Every vehicle needs oxygen for the combustion engine to function properly. Air filters maintain the engine free of dust, debris, or other small particles – such as sand, so that it can “breathe”.
You can find air filters in a variety of shapes and sizes, cylindrical, round, or panels. If you are looking to clean or replace your filter, you will find it near the front of the engine compartment under the bonnet. Some vehicles have large round air cleaners made of metal, which are hard to overlook.
How do I detect if my air filter needs cleaning?
There are many signs that it may be time to clean or replace your air filter. The most obvious one is that it looks dirty. Your vehicle will also let you know and it will show this in a variety of ways:
Your car uses more fuel than it used to. If you notice that you are spending more money at the petrol station, and not due to higher prices, it’s time to check your air filter.
The engine misfires, lurches, or has problems starting. If the engine does not receive enough air it will cause unburnt fuel to exit the engine and result in soot residue. The soot then collects on the spark plug which, as a result, cannot provide enough spark to ignite the air-fuel mixture.
If, when pressing the accelerator, you observe jerking or lurching. This could signal that your car is not getting enough air to perform properly.
The exhaust emits sooty, black smoke, or even flames. If your engine is not getting enough air supply, this can cause a part of the fuel not to burn completely. The fuel that is left unburnt then leaves through the exhaust pipe. If you notice your exhaust pipe emitting black smoke, you must clean or replace your filter. This condition is potentially dangerous and needs to be taken care of immediately.
If your fuel injection system or carburettor isn’t getting the oxygen it needs, the unburnt fuel will then be emitted through the exhaust pipe. Rather than seeing flames or smoke, you’ll notice a petrol odour – a clear sign that it’s time to replace the air filter.
The car has begun to make untypical noises. Normally, when your engine is turned on, but your car isn’t moving, it doesn’t make noises other than the humming of your engine. If you hear your car beginning to “cough” and “wheeze”, or notice an unusual amount of vibration then it’s time to clean or replace your filter.
How to make your air filter as good as new
Before working on your car, make sure that your engine has cooled down. Protective gear, such as goggles, face mask, and a pair of gloves is recommended to avoid injury.
Locate the filter and if it is enclosed in a cover, or housing, simply remove it with regular tools such as a screwdriver or spanner and put it aside. Do not let loose debris, dirt or dust enter the nearby intake or air box. If debris has fallen into the bottom of the air box, clean it out with a vacuum. Do not use compressed air – you may inadvertently blow debris around your engine.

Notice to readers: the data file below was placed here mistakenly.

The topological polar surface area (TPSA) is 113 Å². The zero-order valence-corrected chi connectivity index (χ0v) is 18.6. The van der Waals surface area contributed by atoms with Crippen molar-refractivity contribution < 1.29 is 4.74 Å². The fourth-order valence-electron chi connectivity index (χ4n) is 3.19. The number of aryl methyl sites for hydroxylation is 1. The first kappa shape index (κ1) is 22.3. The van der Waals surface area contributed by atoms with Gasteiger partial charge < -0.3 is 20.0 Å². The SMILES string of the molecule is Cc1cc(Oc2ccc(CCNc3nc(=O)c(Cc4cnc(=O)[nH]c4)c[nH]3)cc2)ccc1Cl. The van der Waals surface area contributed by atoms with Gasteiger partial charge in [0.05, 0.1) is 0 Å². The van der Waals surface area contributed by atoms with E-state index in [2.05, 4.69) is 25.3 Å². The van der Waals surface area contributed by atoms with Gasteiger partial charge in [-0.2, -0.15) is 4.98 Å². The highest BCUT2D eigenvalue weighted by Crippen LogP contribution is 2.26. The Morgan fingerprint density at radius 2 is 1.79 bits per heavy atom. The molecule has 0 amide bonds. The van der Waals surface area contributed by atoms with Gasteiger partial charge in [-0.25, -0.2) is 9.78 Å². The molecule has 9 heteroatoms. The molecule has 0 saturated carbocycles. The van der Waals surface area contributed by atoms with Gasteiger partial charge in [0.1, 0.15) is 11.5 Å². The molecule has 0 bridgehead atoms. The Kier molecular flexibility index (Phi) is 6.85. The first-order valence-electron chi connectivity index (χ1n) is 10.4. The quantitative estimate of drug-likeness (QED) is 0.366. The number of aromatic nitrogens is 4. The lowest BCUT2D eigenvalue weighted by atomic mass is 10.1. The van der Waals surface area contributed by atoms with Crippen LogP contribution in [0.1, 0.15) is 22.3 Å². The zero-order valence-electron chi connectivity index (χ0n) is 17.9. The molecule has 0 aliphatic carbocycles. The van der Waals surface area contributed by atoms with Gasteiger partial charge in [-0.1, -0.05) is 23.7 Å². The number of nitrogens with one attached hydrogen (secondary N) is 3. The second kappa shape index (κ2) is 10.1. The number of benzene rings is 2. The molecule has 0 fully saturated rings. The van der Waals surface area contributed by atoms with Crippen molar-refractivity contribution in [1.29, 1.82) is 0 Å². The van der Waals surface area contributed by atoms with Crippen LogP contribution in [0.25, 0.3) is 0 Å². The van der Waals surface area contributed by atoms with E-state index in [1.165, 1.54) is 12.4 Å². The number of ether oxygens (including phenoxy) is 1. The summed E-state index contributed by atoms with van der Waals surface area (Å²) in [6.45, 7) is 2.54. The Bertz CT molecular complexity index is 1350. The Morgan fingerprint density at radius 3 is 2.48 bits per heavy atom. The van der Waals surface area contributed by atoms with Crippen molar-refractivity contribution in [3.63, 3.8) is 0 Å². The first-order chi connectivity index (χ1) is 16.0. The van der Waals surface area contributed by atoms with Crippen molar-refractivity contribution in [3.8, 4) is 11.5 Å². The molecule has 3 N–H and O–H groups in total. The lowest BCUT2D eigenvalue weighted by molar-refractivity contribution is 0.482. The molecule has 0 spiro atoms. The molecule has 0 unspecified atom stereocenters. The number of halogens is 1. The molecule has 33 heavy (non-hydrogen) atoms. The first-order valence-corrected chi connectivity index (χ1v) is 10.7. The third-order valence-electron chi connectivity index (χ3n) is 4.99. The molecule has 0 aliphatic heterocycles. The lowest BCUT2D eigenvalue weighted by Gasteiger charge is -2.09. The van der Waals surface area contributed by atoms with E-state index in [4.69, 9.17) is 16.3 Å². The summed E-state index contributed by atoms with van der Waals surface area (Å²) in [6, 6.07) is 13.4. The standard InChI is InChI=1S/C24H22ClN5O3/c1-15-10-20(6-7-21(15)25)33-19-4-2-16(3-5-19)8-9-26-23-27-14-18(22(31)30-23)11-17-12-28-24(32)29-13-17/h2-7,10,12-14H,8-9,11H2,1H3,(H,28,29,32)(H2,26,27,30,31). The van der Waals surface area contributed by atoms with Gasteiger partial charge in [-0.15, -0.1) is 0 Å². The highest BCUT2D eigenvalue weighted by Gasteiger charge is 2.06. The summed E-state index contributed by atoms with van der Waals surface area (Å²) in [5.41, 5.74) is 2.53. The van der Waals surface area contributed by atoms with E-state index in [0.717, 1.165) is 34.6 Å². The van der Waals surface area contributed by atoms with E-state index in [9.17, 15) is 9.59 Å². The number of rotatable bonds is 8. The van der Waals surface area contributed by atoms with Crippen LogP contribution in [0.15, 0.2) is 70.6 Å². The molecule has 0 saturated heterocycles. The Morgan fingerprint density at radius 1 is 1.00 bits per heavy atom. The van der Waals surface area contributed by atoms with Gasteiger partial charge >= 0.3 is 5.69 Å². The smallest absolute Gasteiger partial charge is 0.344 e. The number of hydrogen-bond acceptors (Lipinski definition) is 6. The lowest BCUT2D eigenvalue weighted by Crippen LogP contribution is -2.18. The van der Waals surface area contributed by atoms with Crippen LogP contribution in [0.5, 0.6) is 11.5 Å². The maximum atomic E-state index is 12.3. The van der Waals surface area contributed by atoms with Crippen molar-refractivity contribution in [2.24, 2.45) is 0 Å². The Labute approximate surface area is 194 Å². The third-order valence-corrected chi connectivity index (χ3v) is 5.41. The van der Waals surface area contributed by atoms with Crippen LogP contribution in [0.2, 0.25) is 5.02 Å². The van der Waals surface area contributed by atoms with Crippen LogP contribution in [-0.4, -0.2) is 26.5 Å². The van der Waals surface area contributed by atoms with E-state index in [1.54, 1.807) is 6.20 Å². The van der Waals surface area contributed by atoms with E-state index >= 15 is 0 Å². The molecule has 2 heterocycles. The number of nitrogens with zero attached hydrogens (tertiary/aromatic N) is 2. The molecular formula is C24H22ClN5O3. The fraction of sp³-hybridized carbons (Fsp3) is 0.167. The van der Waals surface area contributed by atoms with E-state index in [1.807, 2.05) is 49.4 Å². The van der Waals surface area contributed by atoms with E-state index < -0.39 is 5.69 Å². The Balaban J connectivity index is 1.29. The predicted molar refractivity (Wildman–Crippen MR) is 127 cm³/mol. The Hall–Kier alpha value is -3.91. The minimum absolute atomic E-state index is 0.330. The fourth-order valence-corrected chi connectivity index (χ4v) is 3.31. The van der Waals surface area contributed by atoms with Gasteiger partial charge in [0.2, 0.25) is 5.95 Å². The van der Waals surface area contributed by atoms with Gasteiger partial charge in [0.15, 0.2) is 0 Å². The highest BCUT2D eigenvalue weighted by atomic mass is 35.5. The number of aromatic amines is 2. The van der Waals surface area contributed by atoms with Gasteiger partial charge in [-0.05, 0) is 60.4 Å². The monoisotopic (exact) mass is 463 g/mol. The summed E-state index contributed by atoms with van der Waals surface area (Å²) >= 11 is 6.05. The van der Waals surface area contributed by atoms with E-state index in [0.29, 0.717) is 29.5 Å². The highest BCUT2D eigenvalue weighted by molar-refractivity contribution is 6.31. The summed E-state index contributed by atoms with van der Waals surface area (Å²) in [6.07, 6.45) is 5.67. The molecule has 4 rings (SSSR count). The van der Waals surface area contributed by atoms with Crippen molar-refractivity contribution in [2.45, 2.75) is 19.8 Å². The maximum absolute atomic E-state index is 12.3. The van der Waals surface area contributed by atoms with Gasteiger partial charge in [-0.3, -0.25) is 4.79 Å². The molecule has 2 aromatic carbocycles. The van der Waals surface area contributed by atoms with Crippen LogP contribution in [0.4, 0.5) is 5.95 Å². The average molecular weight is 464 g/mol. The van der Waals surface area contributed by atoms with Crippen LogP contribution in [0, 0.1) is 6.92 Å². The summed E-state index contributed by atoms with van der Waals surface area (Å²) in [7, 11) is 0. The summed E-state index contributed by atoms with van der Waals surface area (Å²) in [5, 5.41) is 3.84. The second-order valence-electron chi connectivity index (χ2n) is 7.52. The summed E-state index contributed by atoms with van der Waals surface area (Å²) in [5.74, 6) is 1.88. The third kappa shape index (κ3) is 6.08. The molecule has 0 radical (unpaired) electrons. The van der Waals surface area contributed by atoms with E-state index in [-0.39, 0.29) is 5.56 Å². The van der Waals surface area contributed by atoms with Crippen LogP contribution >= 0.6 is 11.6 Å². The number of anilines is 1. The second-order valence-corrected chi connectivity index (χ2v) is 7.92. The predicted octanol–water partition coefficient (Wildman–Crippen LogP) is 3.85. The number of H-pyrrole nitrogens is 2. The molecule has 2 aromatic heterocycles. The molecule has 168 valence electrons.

Hold the filter over a garbage bin, or garbage bag and shake it to remove as much of the debris as possible. Using a vacuum cleaner, remove as much of the dirt that still remains on the filter. The most simple, and practical, way to do this is with a hand-held vacuum cleaner.
You can purchase a ready-made filter cleaner or you can make one yourself. Simply combine water with a mild laundry detergent or dish soap at a 2:1 ratio. Fill a spray bottle and seal it well, to avoid liquid leaking from the cap, and shake well before using. Now spray it onto and into the filter (depending on the shape) and let it soak in for a few minutes, but do not allow it to dry.
Next, scrub the filter with a soft-bristle brush making sure not to press down too hard, causing damage to the filter. You can use a toothbrush to scrub the small crevices the regular brush can’t reach. Make sure that you have scrubbed away all of the cleaning solution and residue before continuing to the next step.
Using a tap with running water, or a garden hose, carefully rinse the filter from the clean side going outwards, to push the dirt out. Be sure to keep the water pressure low to avoid damaging the filter, and continue until all of the cleaner has been removed. Get rid of excess water from the filter by carefully shaking it, and then allow it to dry completely.
If you have oil-coated filters, there is an extra step you must take. Use an air filter oil and spray the tops of each filter pleat, keeping the nozzle about three inches away. Make sure the filter is coated uniformly with the oil and allow the oil to be absorbed for about 20 minutes. With this step, it is essential that you allow the filter to completely dry before reinstalling it. Not doing this could cause your mass airflow sensor to malfunction. Now, reinstall the filter using the same tools you used to take out the filter. Take a second look to make sure that everything is reinstalled correctly.
Replacing a dirty filter
Locate the housing for your air filter and using common tools, such as a screwdriver, remove the screws that hold the housing together. Next, remove the cover to locate the filter, making sure that you don’t dislodge the hoses or stretch the wires. Make sure to note the position of the filter, so that you can install the new one correctly. This is the time when you should vacuum out any dirt or debris which may have fallen into the compartment. Install the new filter, making sure that the outer seal is fitted properly before closing the filter cover. Close the cover and replace the screws or clips.
How often do I need to clean or replace my car’s air filter?
It is recommended that you clean or replace your air filter after about 15,000 to 30,000 miles. This can differ depending on the vehicle and the environment you are driving in. If you often drive through the countryside along dusty roads, you may have to clean or replace your filter more frequently.